The Zoo was pleasant enough, with a good collection of animals, including some beautiful Snow Leopards. The bears were highly touted, but a bit of a disappointment, and the tropical pavilions felt sufficiently out of place for what was otherwise a fairly gray cold day.
By sheer luck, while I was leaving the Zoo, the single bus of the day came along, and I gladly caught a ride back to Kulosaari station, thus saving myself another long walk.
By this time, it was past 1, so I realized that I really didn't have time for Sea Life today. Instead, I figured that I would focus on finishing up the antiquing. So, I stopped at McDonalds for lunch (what better way to celebrate nature and preserving the environment?) where I had to deal with the humiliation of ordering in Finnish but having the clerk read my order back to me in English! After that, I swore that I would avoid fast food the rest of my stay.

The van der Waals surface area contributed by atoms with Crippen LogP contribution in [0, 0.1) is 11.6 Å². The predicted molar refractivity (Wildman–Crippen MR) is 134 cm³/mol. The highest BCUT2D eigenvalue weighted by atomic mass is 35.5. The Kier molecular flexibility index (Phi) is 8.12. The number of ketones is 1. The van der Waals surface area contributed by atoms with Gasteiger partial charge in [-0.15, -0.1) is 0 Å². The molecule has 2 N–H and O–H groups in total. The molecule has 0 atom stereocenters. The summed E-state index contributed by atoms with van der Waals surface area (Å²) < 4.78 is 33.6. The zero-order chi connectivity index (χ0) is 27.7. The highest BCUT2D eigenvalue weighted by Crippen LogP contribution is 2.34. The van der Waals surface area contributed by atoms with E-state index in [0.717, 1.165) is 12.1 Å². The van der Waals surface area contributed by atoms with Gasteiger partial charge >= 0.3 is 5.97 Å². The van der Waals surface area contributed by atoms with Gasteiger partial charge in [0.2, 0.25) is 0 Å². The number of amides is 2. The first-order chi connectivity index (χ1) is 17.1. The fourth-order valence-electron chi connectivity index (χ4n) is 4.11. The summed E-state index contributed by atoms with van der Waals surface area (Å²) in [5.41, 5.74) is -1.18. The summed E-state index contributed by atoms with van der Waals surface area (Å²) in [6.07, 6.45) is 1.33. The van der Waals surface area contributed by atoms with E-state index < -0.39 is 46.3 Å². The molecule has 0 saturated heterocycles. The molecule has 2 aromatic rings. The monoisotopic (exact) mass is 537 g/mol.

I headed up Mannerheimtie to upper Toolo and did a bunch of book stores up there, gradually working my way down south to where I had been shopping on Tuesday, and finishing off my survey of downtown Helsinki. And it was while I was doing this that it started to rain, giving me my one and only major opportunity to use my umbrella during my trip there.
That afternoon, I also had my most embarrassing moment of the trip, when I walked into a used book store and the owner started to talk to me. I don't know why this causes me such flustering, as I really should just come out and say that I speak English, but somehow I always try to speak a few intelligible words of Finnish and fail miserably. He wanted to know what types of books I was interested in and I told him, but in such broken speech that he switched to Swedish (assuming I was a Swede). At which point, I was so embarrassed I basically fled from his store.
And back out into the rainy cold day. I gave up on finding any more good places to buy antique photos and instead heading to the Silja terminal, where Jae was picking me up so that we could go out to see Antti, Lea, and Katju for the evening (they live so far out of town, that it was just easier to rendezvous downtown and the Silja terminal was near the Embassy where Jae works and also good practice since I needed to go there the next day for our trip to Sweden).